There was so much joy in the south, and so much love and laughter, and that glorious thing of a friendship which goes back almost thirty years, and children I have known since they were born. There is nothing quite like it. After a week with my best beloveds, I feel like a better human being.
But as always, I am delirious to be home. Even in the dreich and the mud and the murk, I sing songs as I mix the morning feeds and stuff the haynets and potter about in the shed. Outside, the red mare is grazing at liberty in the set-aside, where there is still something that might be called grass. This is our morning ritual. I let her out of the field to wander at liberty. She could gallop off to see the cows, but she doesn’t. She just mooches about in the open spaces and then comes and sticks her dear white face through the door of the shed, looking at me enquiringly, as if to say: ‘Are you doing that properly?’
Stan the Man is antic with delight. He has a lovely time always with the dog-sitter, but is gratifyingly pleased to see me. There is the tremendous lurcher thing he does, gathering all his energy into his athletic body and twisting and turning and leaping, so that he looks like an animated apostrophe. He is also very happy to be back to my mother’s house for breakfast, where he can see her and my stepfather and his special friend Edward the Terrier. They are a most unlikely couple and they adore each other. They dance around, Little and Large, playing special games of their own and panting at each other with love.
I whack back into work. I have returned to the second of the secret projects, neither of which are really secret any longer, but both of which started on spec. This is a fiction, and it’s a long time since I told a story. I have to remember the rhythms of it, how to keep the narrative taut, what to tell, what to leave out. I like this story and am pleased to go back to it. We are in serious Dead Darlings territory now, because there are 154,000 words, and that is far too many. Great cadres of them must die. I wield the bloody axe, ruthlessly. There are also additions, and decisions about the characters. This one must be put into the background, this one must be beefed up. Writing a novel takes ages because you have to live with your characters for a while to get to know them. Each morning now, I wake up and think: oh yes, that’s why that person did that. Slow revelations come and make sense of the thing. You can’t hurry it, although it drives me mad that you can’t. I’d love to be able to invent them on a dime, write a nice shopping list of traits, and be done with it. But they reveal themselves like onions, the layers peeling off to reveal the heart within, and the process can’t be rushed.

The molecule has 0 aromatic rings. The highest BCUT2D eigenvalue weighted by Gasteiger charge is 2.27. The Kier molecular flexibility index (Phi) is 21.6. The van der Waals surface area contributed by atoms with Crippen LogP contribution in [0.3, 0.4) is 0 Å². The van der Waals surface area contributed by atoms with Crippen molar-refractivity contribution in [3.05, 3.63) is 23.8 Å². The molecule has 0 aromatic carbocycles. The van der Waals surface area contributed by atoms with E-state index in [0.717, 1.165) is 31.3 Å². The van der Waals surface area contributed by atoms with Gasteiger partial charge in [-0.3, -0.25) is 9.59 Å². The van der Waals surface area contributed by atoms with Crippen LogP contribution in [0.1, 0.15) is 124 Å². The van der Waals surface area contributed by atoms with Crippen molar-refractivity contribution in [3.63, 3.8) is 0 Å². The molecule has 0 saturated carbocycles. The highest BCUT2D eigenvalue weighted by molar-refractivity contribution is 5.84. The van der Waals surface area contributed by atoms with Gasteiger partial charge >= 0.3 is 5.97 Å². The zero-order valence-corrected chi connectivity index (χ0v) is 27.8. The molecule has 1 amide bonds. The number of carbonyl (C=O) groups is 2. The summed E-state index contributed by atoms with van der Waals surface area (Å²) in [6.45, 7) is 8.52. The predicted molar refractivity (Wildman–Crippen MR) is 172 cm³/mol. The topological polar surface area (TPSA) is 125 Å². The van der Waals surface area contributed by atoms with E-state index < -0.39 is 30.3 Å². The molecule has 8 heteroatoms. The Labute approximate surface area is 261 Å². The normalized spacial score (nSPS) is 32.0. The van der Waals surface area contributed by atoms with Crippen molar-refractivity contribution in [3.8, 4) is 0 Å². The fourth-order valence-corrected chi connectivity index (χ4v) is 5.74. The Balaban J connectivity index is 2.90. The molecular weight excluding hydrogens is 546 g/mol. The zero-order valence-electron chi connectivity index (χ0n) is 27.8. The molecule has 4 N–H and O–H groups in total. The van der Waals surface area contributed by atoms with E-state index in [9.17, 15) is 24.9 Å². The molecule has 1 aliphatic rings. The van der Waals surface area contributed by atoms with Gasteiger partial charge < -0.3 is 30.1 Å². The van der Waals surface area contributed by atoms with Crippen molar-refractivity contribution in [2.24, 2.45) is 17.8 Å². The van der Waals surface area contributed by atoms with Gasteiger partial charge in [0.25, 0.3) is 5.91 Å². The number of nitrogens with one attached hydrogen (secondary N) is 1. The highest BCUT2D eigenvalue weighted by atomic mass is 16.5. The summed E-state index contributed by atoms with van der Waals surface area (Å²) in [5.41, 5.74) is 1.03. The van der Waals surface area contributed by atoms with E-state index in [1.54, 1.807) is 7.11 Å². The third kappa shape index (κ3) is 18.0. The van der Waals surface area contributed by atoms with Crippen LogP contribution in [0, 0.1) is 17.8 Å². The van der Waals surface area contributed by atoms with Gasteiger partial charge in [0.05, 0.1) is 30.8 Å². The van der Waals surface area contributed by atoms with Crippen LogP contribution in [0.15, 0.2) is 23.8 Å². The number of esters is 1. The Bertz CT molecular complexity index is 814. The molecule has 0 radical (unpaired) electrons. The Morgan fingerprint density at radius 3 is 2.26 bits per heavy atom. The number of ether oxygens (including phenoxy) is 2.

Dear old Scotland is drenched and melancholy, but I love her so much I don’t care. One day the sun will shine again. In the meantime, there is only sunshine in my heart.
Far too gloomy to get the camera out, so here are a few snaps from my week away.
The Beloved Cousin sent these from her telephone – me with my sweet homebred friend Cocky Locky, and the three small cousins by a dam they built:
And a couple of the dear herd. I always stupidly took the camera out late in the day, as the gloaming was coming in, so that the light was gone and the quality of the pictures is not that good. But you can still see the sweetness:
Even though this one is terribly blurred, I rather love it:
Another blurry one, but worth it for the dearness:
Almost in focus:
Well, being pin-sharp is not everything:
Even though I have absolutely no technical knowledge, I do sometimes have a bit of secret pride when I manage to take a decent picture. But I rather love that these ones are not very good. It reminds me that the search for perfection is, along with high expectations, the absolute enemy of happiness. It reminds me that it is all right to be a bit scruffy and goofy and not the best at everything. My horrid competitive streak, which always wanted to be the top of the class, has to be smacked down every so often. So I think of putting these pictures up as a sort of salutary lesson. Good enough, my darlings; good enough.